A meme, according to the Oxford dictionary, is “an element of culture or system of behavior that may be considered to be passed from one individual to another by nongenetic means, especially imitation.” In other words, memes are widely sharable artifacts, often humorous in nature, that travel throughout the internet. There’s little-to-no concern about copyright violations with memes, since the same ones are shared over and over across various platforms, like Twitter, Facebook and Imgur.
But memes aren’t just for laughs. Memes reflect the shared values of internet culture and its multitude of sub-cultures. You can tell a lot about a given internet society based on what kind of material is trending and what memes take off. Timing is key, too, since a meme that isn’t timely enough won’t go viral, per digitaltrends.com.
Here’s a meme that circulated when The New York Times endorsed Elizabeth Warren and Amy Klobuchar:
The New York Times pic.twitter.com/HiscR3qFMx
— Fiona Applebum Says Don’t Give Shaun King Money!🍎 (@WrittenByHanna) January 20, 2020
This meme humorously comments on the NYT endorsement in a kind of feminist meme language used by Gen-Zers and some Millenials. It pokes fun at NYT’s double endorsement, putting the announcement in a positive light while the rest of the internet criticized NYT’s inability to choose one candidate. A ton of people were tweeting about the NYT endorsement, so this tweet went viral at that time.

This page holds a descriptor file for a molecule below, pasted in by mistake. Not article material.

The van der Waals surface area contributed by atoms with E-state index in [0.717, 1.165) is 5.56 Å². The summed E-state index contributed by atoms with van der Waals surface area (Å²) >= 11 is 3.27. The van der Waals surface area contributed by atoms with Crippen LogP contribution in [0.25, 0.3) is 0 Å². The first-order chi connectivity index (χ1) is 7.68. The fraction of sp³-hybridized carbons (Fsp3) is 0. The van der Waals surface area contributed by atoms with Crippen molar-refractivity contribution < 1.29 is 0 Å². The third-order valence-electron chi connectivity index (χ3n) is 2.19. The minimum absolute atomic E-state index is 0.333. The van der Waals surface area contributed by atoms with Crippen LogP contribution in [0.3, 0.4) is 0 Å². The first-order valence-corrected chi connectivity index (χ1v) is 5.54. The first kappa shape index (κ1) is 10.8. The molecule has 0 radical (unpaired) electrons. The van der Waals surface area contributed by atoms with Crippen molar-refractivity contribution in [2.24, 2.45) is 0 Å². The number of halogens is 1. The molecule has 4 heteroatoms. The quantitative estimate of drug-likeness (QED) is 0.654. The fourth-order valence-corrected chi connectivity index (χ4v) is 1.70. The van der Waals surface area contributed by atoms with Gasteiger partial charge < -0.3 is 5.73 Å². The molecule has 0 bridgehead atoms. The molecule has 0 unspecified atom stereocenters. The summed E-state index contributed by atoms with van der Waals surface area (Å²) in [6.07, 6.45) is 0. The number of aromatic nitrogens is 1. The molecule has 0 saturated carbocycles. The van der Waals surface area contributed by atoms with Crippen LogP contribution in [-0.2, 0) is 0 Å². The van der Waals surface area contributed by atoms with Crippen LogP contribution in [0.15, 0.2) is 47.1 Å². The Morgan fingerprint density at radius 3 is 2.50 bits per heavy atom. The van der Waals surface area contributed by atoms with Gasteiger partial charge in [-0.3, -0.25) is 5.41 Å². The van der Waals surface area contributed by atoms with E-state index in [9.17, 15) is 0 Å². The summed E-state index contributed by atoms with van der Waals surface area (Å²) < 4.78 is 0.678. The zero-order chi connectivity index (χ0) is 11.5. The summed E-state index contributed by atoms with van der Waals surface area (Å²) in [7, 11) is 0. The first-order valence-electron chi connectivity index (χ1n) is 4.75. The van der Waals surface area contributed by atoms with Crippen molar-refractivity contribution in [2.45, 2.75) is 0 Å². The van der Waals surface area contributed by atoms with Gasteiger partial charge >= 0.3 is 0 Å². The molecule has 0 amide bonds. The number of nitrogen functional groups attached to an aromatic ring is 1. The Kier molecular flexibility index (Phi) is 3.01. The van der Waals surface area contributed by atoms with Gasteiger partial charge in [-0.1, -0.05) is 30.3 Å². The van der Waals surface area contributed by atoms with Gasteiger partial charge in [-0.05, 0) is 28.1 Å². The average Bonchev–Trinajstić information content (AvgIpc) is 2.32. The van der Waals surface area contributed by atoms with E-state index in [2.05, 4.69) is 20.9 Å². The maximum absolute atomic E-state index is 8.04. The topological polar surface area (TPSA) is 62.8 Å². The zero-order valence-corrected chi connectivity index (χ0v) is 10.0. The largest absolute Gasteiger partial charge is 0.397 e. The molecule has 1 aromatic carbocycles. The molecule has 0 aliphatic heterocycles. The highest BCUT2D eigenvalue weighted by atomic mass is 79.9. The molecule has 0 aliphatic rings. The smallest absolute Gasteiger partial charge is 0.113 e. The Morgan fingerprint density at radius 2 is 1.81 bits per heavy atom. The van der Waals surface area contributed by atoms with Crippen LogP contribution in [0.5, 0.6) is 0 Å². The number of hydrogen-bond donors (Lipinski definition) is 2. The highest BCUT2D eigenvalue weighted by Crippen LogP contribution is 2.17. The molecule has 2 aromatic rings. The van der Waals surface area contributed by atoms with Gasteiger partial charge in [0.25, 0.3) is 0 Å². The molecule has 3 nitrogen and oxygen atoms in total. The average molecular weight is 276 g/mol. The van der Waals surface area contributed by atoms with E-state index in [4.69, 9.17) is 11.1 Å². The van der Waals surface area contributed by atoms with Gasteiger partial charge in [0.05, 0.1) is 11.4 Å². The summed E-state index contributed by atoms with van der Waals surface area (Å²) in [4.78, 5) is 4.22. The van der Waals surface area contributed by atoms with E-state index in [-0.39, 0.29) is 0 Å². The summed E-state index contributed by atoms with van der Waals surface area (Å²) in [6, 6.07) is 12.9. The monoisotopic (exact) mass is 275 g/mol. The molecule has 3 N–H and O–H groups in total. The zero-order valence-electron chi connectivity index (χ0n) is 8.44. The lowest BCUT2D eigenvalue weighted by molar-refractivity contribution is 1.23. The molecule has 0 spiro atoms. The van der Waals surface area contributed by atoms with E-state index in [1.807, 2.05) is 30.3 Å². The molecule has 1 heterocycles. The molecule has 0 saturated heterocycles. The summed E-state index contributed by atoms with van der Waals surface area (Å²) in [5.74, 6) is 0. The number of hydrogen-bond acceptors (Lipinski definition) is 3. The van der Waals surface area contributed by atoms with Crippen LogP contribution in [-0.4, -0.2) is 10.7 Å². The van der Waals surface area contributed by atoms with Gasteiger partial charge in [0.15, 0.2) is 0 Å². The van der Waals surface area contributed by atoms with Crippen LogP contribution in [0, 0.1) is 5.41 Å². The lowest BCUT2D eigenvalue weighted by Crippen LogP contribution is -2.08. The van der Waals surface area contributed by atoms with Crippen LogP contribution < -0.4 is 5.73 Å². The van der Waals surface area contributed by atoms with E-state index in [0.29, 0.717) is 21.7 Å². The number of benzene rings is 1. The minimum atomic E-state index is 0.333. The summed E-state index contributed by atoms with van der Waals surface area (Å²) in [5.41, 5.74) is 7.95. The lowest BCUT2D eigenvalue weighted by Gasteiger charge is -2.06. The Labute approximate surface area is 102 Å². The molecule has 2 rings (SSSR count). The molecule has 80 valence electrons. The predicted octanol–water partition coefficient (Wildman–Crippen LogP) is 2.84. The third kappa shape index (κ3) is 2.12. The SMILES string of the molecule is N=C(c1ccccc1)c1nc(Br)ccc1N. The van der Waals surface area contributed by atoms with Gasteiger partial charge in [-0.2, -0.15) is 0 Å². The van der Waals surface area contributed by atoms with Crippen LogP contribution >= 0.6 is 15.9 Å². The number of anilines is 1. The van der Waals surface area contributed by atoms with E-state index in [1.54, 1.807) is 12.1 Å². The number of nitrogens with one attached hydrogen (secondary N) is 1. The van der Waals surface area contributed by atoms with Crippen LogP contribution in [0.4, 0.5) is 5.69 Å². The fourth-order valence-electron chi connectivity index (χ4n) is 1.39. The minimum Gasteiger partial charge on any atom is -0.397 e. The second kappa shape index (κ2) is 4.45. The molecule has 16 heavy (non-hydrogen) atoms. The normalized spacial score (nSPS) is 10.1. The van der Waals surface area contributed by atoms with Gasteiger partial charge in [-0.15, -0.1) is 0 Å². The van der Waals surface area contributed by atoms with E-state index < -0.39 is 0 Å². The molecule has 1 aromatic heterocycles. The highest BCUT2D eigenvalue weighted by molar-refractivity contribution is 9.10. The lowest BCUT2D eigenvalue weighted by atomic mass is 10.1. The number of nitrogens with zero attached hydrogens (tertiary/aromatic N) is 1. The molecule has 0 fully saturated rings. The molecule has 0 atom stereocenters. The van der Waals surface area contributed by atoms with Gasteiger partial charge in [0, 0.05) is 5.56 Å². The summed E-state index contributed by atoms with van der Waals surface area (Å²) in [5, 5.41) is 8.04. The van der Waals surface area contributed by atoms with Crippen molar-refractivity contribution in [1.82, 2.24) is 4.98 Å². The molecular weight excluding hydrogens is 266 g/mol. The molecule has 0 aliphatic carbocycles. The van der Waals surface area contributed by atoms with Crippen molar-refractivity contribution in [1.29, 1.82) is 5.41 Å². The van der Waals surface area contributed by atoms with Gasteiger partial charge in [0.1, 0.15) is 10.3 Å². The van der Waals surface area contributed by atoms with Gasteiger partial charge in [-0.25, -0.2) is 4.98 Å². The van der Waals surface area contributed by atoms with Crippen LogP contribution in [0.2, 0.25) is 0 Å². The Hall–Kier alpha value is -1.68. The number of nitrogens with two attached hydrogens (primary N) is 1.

The post below is an example of how brands use memes to sound more “hip” with the times. In this post, Syracuse University hops on the Baby Yoda trend amid the latest Star Wars release:
may the orange be with you 🍊 pic.twitter.com/IkFMmE9ZRl
— Syracuse University (@SyracuseU) December 19, 2019
Not only is the image itself a meme, but the text is, too. Syracuse University uses all lowercase in this tweet, presumably to seem cooler to its younger followers.